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Andrew Yang sparks Twitter uproar with pro-bodega video

New York City mayoral candidate Andrew YangAndrew YangDozens of famous men support ,400 monthly payments for mothers for 'unpaid labor at home' Yang intervenes after man threatened with metal pole on Staten Island Ferry NYC's largest union endorses Maya Wiley in mayoral race MORE sparked an uproar Friday on Twitter after posting a video of himself throwing support behind “bodegas,” with many claiming the store he was walking through was not, in fact, a bodega. 

A “bodega,” derived from the Spanish word for a wine shop or warehouse, is commonly used in New York to refer to independently owned family businesses, primarily in Spanish-speaking neighborhoods. 

In Yang’s video posted to Twitter Friday morning, the former 2020 Democratic presidential candidate appears walking through a store grabbing bottles of green tea and bananas, before turning to the camera and saying, “New York City relies upon its 14,000 bodegas so much. I love bodegas.” 

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“We’ve got to make sure that they continue to stay open and do their thing,” he says while paying for his items. “Can you imagine a New York City without bodegas? I can’t imagine it, let’s not have to.”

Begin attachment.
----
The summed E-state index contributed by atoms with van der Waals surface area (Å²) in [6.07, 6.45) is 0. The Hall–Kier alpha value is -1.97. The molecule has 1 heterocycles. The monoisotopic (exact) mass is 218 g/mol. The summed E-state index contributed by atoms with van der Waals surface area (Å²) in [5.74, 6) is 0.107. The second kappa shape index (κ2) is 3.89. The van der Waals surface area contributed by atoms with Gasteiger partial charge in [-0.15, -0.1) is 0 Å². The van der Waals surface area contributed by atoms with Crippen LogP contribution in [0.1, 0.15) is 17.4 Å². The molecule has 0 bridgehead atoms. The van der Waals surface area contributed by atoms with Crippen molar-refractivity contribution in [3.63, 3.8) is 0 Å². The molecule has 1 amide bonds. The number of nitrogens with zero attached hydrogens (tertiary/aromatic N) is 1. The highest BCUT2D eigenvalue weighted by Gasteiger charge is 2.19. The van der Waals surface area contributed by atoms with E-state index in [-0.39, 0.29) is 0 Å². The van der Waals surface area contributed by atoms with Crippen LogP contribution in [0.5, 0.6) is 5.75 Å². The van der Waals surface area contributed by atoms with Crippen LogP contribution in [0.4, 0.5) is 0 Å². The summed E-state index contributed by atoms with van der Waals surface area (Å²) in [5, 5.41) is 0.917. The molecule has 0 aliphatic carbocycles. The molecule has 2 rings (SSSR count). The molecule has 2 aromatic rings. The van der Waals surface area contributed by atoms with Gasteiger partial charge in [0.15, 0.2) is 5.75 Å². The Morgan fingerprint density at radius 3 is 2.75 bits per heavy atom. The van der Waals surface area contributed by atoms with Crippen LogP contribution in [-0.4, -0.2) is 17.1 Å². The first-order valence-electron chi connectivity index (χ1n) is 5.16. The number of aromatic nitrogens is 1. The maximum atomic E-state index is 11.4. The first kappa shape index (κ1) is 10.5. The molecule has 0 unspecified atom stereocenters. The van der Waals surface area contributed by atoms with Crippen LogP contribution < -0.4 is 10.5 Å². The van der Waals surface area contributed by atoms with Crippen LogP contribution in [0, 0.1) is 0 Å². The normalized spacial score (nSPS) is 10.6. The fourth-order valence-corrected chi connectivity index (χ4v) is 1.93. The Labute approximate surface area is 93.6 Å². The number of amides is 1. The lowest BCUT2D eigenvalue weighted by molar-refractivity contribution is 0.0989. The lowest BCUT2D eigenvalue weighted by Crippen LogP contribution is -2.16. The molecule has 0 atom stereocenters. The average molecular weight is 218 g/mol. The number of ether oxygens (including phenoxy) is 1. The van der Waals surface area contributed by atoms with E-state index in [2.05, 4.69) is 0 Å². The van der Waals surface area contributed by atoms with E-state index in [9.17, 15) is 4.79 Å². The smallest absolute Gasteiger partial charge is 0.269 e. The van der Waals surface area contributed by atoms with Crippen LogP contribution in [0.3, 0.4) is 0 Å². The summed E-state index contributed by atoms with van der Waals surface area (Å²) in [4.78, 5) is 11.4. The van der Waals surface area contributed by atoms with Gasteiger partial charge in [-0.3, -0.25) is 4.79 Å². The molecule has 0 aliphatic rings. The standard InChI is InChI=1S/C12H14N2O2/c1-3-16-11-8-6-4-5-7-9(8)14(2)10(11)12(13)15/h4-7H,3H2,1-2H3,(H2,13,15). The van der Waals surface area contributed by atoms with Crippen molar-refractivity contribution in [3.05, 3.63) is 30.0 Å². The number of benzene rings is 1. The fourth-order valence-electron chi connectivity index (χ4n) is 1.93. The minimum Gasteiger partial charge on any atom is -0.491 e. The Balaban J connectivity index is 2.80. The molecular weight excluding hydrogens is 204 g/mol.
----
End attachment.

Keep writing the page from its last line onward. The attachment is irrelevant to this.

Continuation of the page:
While it was not clear which store was featured in the video and where it was located, several Twitter users were quick to argue that the location was a regular convenience store, mocking Yang for allegedly not knowing which businesses are bodegas. 

Some Twitter users claimed that the video showed Yang was out of touch with the communities that have bodegas, with many posting memes and gifs to jokingly display their discontent. 

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Yang’s team did not immediately respond to The Hill’s request for comment on the context for the video, though Yang later responded to criticism in a follow-up tweet, writing “Haha I love New York,” along with a smiling face emoji. 

The video came just two days after Yang officially announced his run for New York City mayor, saying that he hopes to help aid residents negatively impacted by the coronavirus-fueled economic crisis in the city. 

Yang on his campaign website proposed "the largest basic income program in history," and called for an investment in a "human-centered economy." He also listed "fact-based governance" and an accessible health care system as priorities for his campaign.

"We need to do all this while enacting accountable and smart policing, building affordable housing, closing our city’s digital divide, modernizing transportation and city services, and more," he added.

"Let’s fight for a future New York City that we can be proud of — together," he said in a Twitter post announcing his campaign.